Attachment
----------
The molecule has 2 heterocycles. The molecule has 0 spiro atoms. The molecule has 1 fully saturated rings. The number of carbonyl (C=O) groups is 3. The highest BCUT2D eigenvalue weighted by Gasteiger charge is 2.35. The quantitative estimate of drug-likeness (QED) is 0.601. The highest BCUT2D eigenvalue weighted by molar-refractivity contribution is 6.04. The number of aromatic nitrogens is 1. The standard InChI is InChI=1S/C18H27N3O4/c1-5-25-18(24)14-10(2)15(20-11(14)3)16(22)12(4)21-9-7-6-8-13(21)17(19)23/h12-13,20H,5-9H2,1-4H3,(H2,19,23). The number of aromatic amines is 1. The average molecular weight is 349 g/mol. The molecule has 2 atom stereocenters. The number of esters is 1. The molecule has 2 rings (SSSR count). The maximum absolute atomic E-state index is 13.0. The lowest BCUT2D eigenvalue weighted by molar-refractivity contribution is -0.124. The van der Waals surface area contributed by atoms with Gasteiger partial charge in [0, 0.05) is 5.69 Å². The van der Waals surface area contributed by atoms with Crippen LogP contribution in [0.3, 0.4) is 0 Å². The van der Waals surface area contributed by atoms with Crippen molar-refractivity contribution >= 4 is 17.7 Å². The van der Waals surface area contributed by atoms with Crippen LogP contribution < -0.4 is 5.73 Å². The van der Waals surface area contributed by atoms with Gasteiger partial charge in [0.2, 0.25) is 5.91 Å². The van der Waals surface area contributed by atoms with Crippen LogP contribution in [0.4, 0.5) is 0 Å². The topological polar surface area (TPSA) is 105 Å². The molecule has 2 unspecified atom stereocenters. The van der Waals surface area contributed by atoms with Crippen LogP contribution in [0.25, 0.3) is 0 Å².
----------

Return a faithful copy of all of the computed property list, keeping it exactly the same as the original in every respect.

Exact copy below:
The molecule has 2 heterocycles. The molecule has 0 spiro atoms. The molecule has 1 fully saturated rings. The number of carbonyl (C=O) groups is 3. The highest BCUT2D eigenvalue weighted by Gasteiger charge is 2.35. The quantitative estimate of drug-likeness (QED) is 0.601. The highest BCUT2D eigenvalue weighted by molar-refractivity contribution is 6.04. The number of aromatic nitrogens is 1. The standard InChI is InChI=1S/C18H27N3O4/c1-5-25-18(24)14-10(2)15(20-11(14)3)16(22)12(4)21-9-7-6-8-13(21)17(19)23/h12-13,20H,5-9H2,1-4H3,(H2,19,23). The number of aromatic amines is 1. The average molecular weight is 349 g/mol. The molecule has 2 atom stereocenters. The number of esters is 1. The molecule has 2 rings (SSSR count). The maximum absolute atomic E-state index is 13.0. The lowest BCUT2D eigenvalue weighted by molar-refractivity contribution is -0.124. The van der Waals surface area contributed by atoms with Gasteiger partial charge in [0, 0.05) is 5.69 Å². The van der Waals surface area contributed by atoms with Crippen LogP contribution in [0.3, 0.4) is 0 Å². The van der Waals surface area contributed by atoms with Crippen molar-refractivity contribution >= 4 is 17.7 Å². The van der Waals surface area contributed by atoms with Crippen LogP contribution < -0.4 is 5.73 Å². The van der Waals surface area contributed by atoms with Gasteiger partial charge in [0.2, 0.25) is 5.91 Å². The van der Waals surface area contributed by atoms with Crippen LogP contribution in [0.4, 0.5) is 0 Å². The topological polar surface area (TPSA) is 105 Å². The molecule has 2 unspecified atom stereocenters. The van der Waals surface area contributed by atoms with Crippen LogP contribution in [0.25, 0.3) is 0 Å².